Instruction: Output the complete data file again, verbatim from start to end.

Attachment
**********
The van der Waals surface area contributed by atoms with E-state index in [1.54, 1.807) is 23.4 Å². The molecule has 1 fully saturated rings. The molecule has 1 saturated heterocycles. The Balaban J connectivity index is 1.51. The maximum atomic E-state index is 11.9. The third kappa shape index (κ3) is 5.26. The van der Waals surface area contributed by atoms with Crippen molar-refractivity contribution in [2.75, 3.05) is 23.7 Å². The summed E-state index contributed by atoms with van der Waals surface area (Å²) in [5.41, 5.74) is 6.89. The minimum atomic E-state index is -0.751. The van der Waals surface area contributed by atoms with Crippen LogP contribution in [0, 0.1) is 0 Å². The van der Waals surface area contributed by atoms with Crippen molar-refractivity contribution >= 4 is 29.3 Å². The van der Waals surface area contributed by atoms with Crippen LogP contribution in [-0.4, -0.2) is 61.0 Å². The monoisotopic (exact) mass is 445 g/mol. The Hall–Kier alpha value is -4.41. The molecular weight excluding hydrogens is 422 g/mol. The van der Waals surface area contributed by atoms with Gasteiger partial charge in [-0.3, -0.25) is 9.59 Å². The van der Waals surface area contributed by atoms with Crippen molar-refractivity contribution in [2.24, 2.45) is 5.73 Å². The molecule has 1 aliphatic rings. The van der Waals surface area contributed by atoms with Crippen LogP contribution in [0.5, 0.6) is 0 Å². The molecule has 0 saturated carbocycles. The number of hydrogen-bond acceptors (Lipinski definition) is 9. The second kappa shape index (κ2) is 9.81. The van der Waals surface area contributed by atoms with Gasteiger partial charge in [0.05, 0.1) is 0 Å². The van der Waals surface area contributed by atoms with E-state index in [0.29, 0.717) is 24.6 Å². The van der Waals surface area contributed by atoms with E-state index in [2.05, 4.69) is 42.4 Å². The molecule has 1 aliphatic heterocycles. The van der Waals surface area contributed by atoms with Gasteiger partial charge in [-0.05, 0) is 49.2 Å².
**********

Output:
The van der Waals surface area contributed by atoms with E-state index in [1.54, 1.807) is 23.4 Å². The molecule has 1 fully saturated rings. The molecule has 1 saturated heterocycles. The Balaban J connectivity index is 1.51. The maximum atomic E-state index is 11.9. The third kappa shape index (κ3) is 5.26. The van der Waals surface area contributed by atoms with Crippen molar-refractivity contribution in [2.75, 3.05) is 23.7 Å². The summed E-state index contributed by atoms with van der Waals surface area (Å²) in [5.41, 5.74) is 6.89. The minimum atomic E-state index is -0.751. The van der Waals surface area contributed by atoms with Crippen LogP contribution in [0, 0.1) is 0 Å². The van der Waals surface area contributed by atoms with Crippen molar-refractivity contribution >= 4 is 29.3 Å². The van der Waals surface area contributed by atoms with Crippen LogP contribution in [-0.4, -0.2) is 61.0 Å². The monoisotopic (exact) mass is 445 g/mol. The Hall–Kier alpha value is -4.41. The molecular weight excluding hydrogens is 422 g/mol. The van der Waals surface area contributed by atoms with Gasteiger partial charge in [-0.3, -0.25) is 9.59 Å². The van der Waals surface area contributed by atoms with Crippen molar-refractivity contribution in [2.24, 2.45) is 5.73 Å². The molecule has 1 aliphatic rings. The van der Waals surface area contributed by atoms with Crippen LogP contribution in [0.5, 0.6) is 0 Å². The molecule has 0 saturated carbocycles. The number of hydrogen-bond acceptors (Lipinski definition) is 9. The second kappa shape index (κ2) is 9.81. The van der Waals surface area contributed by atoms with Gasteiger partial charge in [0.05, 0.1) is 0 Å². The van der Waals surface area contributed by atoms with E-state index in [0.29, 0.717) is 24.6 Å². The van der Waals surface area contributed by atoms with E-state index in [2.05, 4.69) is 42.4 Å². The molecule has 1 aliphatic heterocycles. The van der Waals surface area contributed by atoms with Gasteiger partial charge in [-0.05, 0) is 49.2 Å².